Please click on any of the coded models listed on the pages below to learn more about its background and why it came into being, its special features, its specifications and its production history. The following lineage charts are organized in groups:

S-71 AAH

Advanced Attack Helicopter (AAH)


The S-71 was a gunship version of the S-70 (YUH-60 UTTAS) that was proposed to the U.S. Army in 1973 but was never built. It was proposed along with offerings by Boeing Vertol, Bell and Hughes to build and test prototypes for the Army’s new Advanced Attack Helicopter program. That competition resulted in awards given to both Bell and Hughes for what became respectively the YAH-63 and YAH-64 prototype gunships. Following a competitive fly off, Hughes was selected as the winner to produce what became the production AH-64 Apache helicopter.

What prompted the Army to embark on a new gunship program in 1973 was its cancellation of the YAH-56A Cheyenne program in 1969 following many years of technical problems experienced as that prototype was being developed. The Cheyenne was called the AAFSS, for Advanced Aerial Fire Support System, and was designed as a compound helicopter with wings and auxiliary propulsion to achieve cruise speeds in excess of 200 knots. It had won the AAFSS competition in 1965 beating out the proposed, but not built, Sikorsky S-66 compound helicopter. Both the proposed Sikorsky S-66 and the actual S-67 Blackhawk demonstrator gunship are described in other sections of this Sikorsky Product History site.



The S-71 was designed to use the UTTAS engines, rotors, gearboxes as well as parts of the tail cone, tail pylon, horizontal stabilizer and tail landing gear components. The full-scale mockup, shown in camouflage paint scheme, embodied the same low main rotor position of the early Sikorsky UTTAS as well as the original fixed-position horizontal stabilizer andfull-chord tail pylon. Had the S-71 been built, these configuration features would have been changed to reflect the design improvements that were made during the UTTAS flight development phase (1974 to 1976.


Within a year after Sikorsky Aircraft and Boeing Vertol were awarded contracts to build and demonstrate their versions of the Army’s new Utility Tactical Transport Aircraft System (UTTAS), the Army issued a request for proposal for a new attack helicopter. As a result of its experience with the AAFSS program, the Army reduced its cruise speed requirement down to the pure helicopter range. Because of that cruise speed reduction as well as other considerations,  the performance and survivability requirements of this new AAH ended up to be very close to those of the UTTAS program. Cruise speed and vertical rate of climb at 4000 feet 95 degrees, as well as mission endurance, all were similar to the UTTAS as were many of the survivability requirements. Design studies confirmed that even the predicted gross weight of this new gunship would be close to that of the UTTAS prototype aircraft. Based on these important similarities in air vehicle attributes, Sikorsky proposed to marry the entire UTTAS propulsion and lift systems consisting of engines, rotors and transmission systems, to a new airframe tailored to the gunship requirements.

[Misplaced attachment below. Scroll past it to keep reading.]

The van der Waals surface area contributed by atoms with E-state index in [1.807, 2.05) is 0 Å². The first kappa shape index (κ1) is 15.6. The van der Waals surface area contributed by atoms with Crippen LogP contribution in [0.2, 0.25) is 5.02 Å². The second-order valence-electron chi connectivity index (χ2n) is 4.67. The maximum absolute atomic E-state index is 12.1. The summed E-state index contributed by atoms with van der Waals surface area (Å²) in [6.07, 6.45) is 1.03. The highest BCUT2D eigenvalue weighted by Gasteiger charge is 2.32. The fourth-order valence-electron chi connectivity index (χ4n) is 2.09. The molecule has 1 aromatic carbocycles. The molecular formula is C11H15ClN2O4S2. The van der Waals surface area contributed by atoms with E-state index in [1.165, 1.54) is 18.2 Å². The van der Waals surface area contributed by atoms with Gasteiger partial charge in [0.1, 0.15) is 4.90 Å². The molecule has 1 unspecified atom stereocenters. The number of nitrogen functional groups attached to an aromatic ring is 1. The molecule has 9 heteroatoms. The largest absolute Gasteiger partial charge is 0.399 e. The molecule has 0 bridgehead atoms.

This mockup of Sikorsky’s proposed S-71 illustrates the similarity to its initial YUH-60A UTTAS configuration aft of the engine cowling. Its weapons and sensor pods are seen in the nose and beneath the two-place, side-by-side cockpit.

The rationale for this approach was that commonality of the expensive lift and propulsion systems spread across two product lines would result in both procurement and operational cost savings to both the utility and gunship programs. The Boeing Vertol offering for the AAH program was also a derivative of its YUH-61A UTTAS prototype. Neither offering was successful; the Army instead selected Bell and Hughes to build the gunship prototypes for flight evaluation. Part of the Army’s rationale was its concern that placing its two premier programs, UTTAS and AAH, with a single company would incur excessive risk. That concern was likely greater for Sikorsky since, at that time in 1973, the company was not a major part of the Army’s industrial base for helicopters.


The actual S-67 Blackhawk flight demonstrator is seen in this picture alongside the S-71 full-scale mockup. The S-67 was a considerably larger aircraft with its 61 ft five-blade main rotor compared to the 52 ft four-blade S-71 rotor.

Related Models

More information about the propulsion, rotor and drive systems of the proposed S-71 can be found in the in the YUH-60A section of the S-70 model descriptions.


Prepared by Ray Leoni, March 2012



last update SEPTEMBER 11, 2012